The trial of Ray Tensing, a white University of Cincinnati police officer who fatally shot an unarmed black man during a traffic stop in July 2015, resulted in a hung jury on Friday, marking the second time Tensing’s case has ended in a mistrial. In November 2016, a jury was unable to decide whether Tensing was guilty of murder and voluntary manslaughter after more than 25 hours of deliberations. Over the last five days, a new set of jurors deliberated for more than 30 hours before failing to reach a unanimous verdict.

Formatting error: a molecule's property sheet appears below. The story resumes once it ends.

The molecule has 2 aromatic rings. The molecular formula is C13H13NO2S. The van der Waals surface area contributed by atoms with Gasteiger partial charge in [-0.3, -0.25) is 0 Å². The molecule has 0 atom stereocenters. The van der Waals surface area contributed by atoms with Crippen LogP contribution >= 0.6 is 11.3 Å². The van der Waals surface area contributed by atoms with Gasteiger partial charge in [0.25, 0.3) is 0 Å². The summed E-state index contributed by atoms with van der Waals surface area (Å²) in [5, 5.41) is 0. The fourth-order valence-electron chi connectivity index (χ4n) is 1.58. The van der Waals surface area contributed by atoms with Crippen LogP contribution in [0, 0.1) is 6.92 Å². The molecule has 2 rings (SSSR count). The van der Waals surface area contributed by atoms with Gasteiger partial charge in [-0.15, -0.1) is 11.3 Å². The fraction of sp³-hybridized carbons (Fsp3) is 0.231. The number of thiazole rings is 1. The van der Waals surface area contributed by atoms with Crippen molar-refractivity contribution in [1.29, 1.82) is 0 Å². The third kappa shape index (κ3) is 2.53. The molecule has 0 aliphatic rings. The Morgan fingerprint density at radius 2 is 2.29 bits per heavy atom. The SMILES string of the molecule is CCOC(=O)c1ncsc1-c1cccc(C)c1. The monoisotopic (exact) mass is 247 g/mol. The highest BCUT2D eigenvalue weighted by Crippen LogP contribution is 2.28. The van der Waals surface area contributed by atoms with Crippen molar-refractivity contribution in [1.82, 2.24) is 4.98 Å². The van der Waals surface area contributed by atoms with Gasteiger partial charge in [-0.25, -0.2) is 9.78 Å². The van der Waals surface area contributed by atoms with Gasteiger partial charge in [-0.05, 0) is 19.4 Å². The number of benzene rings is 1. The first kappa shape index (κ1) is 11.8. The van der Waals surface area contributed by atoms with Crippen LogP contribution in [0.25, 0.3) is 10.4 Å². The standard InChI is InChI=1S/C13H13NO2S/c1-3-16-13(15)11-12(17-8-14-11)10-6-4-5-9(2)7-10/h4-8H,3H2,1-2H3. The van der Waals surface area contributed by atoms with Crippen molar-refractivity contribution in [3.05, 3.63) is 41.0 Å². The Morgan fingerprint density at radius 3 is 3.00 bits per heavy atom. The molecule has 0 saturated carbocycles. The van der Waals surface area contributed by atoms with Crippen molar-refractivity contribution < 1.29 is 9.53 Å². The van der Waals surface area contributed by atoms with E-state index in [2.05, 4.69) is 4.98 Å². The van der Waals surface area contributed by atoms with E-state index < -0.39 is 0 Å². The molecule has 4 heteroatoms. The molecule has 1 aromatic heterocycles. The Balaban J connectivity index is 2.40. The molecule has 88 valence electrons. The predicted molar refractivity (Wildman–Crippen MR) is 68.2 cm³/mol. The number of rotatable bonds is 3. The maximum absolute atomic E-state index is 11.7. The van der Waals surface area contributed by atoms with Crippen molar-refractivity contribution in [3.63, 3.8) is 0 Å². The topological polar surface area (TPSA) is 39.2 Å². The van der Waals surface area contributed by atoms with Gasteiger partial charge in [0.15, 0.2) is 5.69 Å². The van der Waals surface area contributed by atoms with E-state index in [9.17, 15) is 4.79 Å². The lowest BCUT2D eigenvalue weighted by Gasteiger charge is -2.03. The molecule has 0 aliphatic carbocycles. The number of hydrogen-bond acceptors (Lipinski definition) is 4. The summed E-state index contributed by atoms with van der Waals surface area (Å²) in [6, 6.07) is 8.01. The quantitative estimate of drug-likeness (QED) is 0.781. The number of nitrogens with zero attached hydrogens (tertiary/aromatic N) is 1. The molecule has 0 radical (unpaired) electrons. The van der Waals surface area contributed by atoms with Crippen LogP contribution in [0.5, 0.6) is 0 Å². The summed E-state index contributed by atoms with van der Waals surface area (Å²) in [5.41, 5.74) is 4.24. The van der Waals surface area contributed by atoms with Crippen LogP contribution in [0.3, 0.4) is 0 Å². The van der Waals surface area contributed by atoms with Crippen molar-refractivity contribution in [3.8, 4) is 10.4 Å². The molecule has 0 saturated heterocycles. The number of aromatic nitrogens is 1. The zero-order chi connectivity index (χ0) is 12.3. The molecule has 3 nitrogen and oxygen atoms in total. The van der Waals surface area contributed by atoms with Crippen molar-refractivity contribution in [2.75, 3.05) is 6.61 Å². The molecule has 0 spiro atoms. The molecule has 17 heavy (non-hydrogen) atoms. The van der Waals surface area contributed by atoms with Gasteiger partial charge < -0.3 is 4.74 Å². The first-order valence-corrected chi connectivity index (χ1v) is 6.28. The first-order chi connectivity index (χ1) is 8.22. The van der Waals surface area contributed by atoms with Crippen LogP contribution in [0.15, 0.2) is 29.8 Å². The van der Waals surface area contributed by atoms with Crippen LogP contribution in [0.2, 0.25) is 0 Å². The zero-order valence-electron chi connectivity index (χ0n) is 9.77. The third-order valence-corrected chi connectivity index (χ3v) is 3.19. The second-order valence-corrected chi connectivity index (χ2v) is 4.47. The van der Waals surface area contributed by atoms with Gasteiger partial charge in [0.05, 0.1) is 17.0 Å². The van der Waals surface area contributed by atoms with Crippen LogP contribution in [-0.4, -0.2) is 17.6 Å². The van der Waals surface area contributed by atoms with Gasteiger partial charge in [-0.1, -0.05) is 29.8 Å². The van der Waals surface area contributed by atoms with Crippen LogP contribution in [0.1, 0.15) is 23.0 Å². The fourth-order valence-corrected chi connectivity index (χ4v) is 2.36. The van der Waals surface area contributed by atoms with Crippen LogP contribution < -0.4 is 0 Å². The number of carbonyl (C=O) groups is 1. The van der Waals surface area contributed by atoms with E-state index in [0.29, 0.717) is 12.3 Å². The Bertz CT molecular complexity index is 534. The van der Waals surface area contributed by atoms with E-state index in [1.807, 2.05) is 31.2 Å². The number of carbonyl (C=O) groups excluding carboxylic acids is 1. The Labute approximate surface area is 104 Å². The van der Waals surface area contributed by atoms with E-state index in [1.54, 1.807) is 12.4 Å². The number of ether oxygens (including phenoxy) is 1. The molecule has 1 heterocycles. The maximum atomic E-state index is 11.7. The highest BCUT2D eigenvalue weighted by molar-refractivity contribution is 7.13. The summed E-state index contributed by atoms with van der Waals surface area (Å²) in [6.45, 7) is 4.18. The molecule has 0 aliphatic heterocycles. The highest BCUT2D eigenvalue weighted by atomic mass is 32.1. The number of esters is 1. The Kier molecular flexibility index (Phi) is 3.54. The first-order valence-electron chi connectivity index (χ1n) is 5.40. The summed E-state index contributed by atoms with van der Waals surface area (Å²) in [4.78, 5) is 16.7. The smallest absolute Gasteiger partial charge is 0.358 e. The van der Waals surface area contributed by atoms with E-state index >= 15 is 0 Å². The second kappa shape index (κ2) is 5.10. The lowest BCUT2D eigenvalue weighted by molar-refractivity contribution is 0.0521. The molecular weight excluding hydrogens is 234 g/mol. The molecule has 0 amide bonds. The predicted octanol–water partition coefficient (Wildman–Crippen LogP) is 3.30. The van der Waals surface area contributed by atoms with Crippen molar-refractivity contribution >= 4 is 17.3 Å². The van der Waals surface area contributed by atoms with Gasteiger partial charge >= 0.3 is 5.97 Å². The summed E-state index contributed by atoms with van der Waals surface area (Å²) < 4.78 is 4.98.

The case represents yet another instance in which a U.S. police officer is not charged for the killing of a black civilian. On Wednesday, a black Milwaukee police officer was acquitted of first-degree reckless homicide after fatally shooting Sylville Smith, a 23-year-old black man. Last week, a Minnesota jury also acquitted the white police officer who shot and killed 32-year-old Philando Castile, despite dashcam footage that many said proved the officer’s culpability. On Friday afternoon, dozens gathered outside the Hamilton County Courthouse in Cincinnati to protest the jury’s decision. November’s mistrial garnered a much larger response, with around a thousand protestors flooding the city’s streets, shouting, “Black lives matter! Sam’s life matters!”